Among the standard-bearers of the supercar world, Ferrari has long led the pack. The Italian brand has brought us such automotive icons as the Dino and the Testarossa, and has been shifting gears and turning heads since 1939. But, despite these decades of innovation and challenging the status quo, it wasn’t until the late 1980s that the carmaker took a more literal approach to this wave-making, boat-rocking behaviour.
Enter the 1990 Riva Ferrari 32; a supercar for the seas. This bold, bombastic limited edition was dreamt up by Enzo Ferrari and the chairman of Riva, Gino Gervasoni. Only 40 were ever made, and the brief was simple: From the side strakes to the sound system, turn the Testarossa into a boat.
Despite these two motoring monoliths exemplifying Italian style for decades, Riva and Ferrari had never collaborated before — so their inaugural effort had to be something special. The engineers and designers of both brands worked tirelessly to get the plans right, using cutting-edge computer aided design (CAD) to draw up plans for the landmark vessel.
During this design process, the teams seamlessly fused Ferrari’s distinctive style cues with Riva’s dynamic silhouette. They ensured a Testarrosa-style air intake sat strikingly along Riva’s classic hull line. They added a large, car-like carbon fibre spoiler to create a sweeping line that would slickly complement the bow. They even painted the whole thing in Ferrari’s signature shade of red; ‘Rossa Corsa’.
Mechanically, the boat was also kitted out in style — to ensure it was fit to wear the hallowed Ferrari name. Each of the 40 vessels produced were equipped with twin 390-horsepower BPM ‘Vulcano 400’ V8 engines — with the ability to power the boat up to a top speed of 54 knots (around 62 mph).
Elsewhere on the technical side, there were Rolla propellers, Borg Watner transmissions and Riva/VDO instrumentation thrown into the mix. You’d find a Danforth anchor on the forepeak, and a large lazarette area for extra storage aft of the engine compartment.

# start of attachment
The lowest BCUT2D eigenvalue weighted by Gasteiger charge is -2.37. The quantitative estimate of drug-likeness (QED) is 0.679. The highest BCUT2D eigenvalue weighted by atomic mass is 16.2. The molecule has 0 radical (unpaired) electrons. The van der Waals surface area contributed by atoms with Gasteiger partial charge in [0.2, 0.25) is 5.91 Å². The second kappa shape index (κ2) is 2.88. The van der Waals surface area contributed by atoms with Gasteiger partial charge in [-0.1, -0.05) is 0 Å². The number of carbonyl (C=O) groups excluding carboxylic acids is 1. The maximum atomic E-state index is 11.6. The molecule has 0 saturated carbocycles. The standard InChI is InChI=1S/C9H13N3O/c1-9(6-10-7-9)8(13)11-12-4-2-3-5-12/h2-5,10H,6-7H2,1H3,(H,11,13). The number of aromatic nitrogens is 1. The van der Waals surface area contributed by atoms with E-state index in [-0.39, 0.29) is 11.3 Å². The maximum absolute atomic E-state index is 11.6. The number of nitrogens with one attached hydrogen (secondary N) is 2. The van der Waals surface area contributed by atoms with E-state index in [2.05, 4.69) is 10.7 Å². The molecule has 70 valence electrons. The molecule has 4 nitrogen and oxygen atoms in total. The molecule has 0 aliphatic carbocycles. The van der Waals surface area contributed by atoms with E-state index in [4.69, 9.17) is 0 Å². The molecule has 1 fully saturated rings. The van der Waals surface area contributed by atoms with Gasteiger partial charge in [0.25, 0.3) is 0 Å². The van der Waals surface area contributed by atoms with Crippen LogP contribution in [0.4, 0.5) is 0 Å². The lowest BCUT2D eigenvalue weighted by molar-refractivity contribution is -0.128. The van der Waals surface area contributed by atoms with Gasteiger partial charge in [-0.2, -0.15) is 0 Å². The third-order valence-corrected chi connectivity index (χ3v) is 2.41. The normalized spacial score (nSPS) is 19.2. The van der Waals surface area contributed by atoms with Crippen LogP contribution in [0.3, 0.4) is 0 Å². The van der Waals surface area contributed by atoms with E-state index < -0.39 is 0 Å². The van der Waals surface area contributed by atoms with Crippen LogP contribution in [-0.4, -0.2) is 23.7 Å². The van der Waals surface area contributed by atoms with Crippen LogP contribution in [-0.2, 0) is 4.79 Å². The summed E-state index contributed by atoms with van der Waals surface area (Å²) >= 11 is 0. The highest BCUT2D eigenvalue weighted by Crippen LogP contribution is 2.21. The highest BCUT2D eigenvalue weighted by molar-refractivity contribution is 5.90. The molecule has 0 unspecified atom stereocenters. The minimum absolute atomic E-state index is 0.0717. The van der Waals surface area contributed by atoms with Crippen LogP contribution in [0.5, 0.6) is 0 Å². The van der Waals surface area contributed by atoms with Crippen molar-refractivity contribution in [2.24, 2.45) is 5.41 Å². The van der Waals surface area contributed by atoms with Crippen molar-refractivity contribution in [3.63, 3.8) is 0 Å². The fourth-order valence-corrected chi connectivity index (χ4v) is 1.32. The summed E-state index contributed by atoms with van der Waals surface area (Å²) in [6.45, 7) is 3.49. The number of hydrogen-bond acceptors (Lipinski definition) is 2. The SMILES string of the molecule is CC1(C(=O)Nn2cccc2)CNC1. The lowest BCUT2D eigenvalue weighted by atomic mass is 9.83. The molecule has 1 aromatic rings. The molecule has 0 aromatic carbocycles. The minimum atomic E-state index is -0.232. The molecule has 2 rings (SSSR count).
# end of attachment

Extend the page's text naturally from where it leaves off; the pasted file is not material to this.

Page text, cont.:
But it wasn’t all about performance. True to Ferrari and Riva’s luxurious reputations, there were also some elegant, decadent touches added for the sake of style. Below deck, you’d find a surprisingly spacious double bed for overnight stays; upholstered in plush, velveteen fabric. Above deck; wrap-around seats with fold-out moulded fibreglass drinks trays — and a bench seat by the driving station to comfortably sit three people.
They also installed a rather serious sound system — perfect for blasting tunes as you’d bounce over the waves. Developed by car stereo manufacturer Clarion, this entertainment system was developed with both AM and FM radios, but also a thoroughly-modern CD player — all piped through a set of sufficiently loud Polyplaner 80W speakers.
The boat featured here was the 28th of the 40 vessels produced during this landmark collaboration, and it will be going up for sale later this month at RM Sotheby’s ‘The Rey Collection’ auction in Fort Lauderdale, Florida. Since 2015, it’s been completely refurbished — with an engine-out service and over $100,000 of investment going towards retuning and revamping the interiors.
So, if you’re looking to invest in a piece of high-octane Italian history — and have pockets deeper than the ocean depths — we can think of few better boats to splash out on.
Want more incredible Italian machines? Here’s a short history of Gianni Agnelli’s car and yacht collection…
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